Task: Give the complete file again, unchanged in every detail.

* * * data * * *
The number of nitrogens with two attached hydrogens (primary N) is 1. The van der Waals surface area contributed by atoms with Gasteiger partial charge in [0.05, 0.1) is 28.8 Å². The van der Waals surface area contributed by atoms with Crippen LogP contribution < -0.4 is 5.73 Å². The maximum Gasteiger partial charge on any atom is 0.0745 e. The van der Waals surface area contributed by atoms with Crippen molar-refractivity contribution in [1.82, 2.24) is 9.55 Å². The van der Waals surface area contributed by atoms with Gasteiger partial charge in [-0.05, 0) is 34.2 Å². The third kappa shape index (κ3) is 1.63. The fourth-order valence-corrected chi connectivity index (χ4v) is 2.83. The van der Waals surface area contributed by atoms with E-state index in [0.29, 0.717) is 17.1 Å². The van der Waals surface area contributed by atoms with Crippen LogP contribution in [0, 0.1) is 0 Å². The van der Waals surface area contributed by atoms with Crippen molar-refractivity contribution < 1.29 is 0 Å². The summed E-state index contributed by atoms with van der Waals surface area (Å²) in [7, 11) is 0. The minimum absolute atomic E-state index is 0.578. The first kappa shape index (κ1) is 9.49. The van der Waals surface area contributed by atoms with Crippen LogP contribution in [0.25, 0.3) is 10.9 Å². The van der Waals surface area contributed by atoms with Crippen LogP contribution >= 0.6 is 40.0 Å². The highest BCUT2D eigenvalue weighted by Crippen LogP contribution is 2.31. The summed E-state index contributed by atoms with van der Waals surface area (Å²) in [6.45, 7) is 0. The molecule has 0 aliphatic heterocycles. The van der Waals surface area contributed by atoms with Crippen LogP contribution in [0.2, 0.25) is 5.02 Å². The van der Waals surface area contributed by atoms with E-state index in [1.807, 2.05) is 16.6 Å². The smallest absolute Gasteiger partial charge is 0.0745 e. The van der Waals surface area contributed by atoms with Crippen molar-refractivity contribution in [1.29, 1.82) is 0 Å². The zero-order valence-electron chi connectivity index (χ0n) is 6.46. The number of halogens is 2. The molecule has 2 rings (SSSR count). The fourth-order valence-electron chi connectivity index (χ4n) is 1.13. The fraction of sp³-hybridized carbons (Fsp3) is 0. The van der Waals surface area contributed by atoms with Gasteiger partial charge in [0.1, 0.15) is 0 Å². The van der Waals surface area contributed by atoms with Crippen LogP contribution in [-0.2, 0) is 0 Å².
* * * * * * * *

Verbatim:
The number of nitrogens with two attached hydrogens (primary N) is 1. The van der Waals surface area contributed by atoms with Gasteiger partial charge in [0.05, 0.1) is 28.8 Å². The van der Waals surface area contributed by atoms with Crippen LogP contribution < -0.4 is 5.73 Å². The maximum Gasteiger partial charge on any atom is 0.0745 e. The van der Waals surface area contributed by atoms with Crippen molar-refractivity contribution in [1.82, 2.24) is 9.55 Å². The van der Waals surface area contributed by atoms with Gasteiger partial charge in [-0.05, 0) is 34.2 Å². The third kappa shape index (κ3) is 1.63. The fourth-order valence-corrected chi connectivity index (χ4v) is 2.83. The van der Waals surface area contributed by atoms with E-state index in [0.29, 0.717) is 17.1 Å². The van der Waals surface area contributed by atoms with Crippen LogP contribution in [0, 0.1) is 0 Å². The van der Waals surface area contributed by atoms with Crippen molar-refractivity contribution < 1.29 is 0 Å². The summed E-state index contributed by atoms with van der Waals surface area (Å²) in [7, 11) is 0. The minimum absolute atomic E-state index is 0.578. The first kappa shape index (κ1) is 9.49. The van der Waals surface area contributed by atoms with Crippen LogP contribution in [0.25, 0.3) is 10.9 Å². The van der Waals surface area contributed by atoms with Crippen LogP contribution >= 0.6 is 40.0 Å². The highest BCUT2D eigenvalue weighted by Crippen LogP contribution is 2.31. The summed E-state index contributed by atoms with van der Waals surface area (Å²) in [6.45, 7) is 0. The molecule has 0 aliphatic heterocycles. The van der Waals surface area contributed by atoms with Crippen LogP contribution in [0.2, 0.25) is 5.02 Å². The van der Waals surface area contributed by atoms with E-state index in [1.807, 2.05) is 16.6 Å². The smallest absolute Gasteiger partial charge is 0.0745 e. The van der Waals surface area contributed by atoms with Crippen molar-refractivity contribution in [1.29, 1.82) is 0 Å². The zero-order valence-electron chi connectivity index (χ0n) is 6.46. The number of halogens is 2. The molecule has 2 rings (SSSR count). The fourth-order valence-electron chi connectivity index (χ4n) is 1.13. The fraction of sp³-hybridized carbons (Fsp3) is 0. The van der Waals surface area contributed by atoms with Gasteiger partial charge in [0.1, 0.15) is 0 Å². The van der Waals surface area contributed by atoms with Crippen LogP contribution in [-0.2, 0) is 0 Å².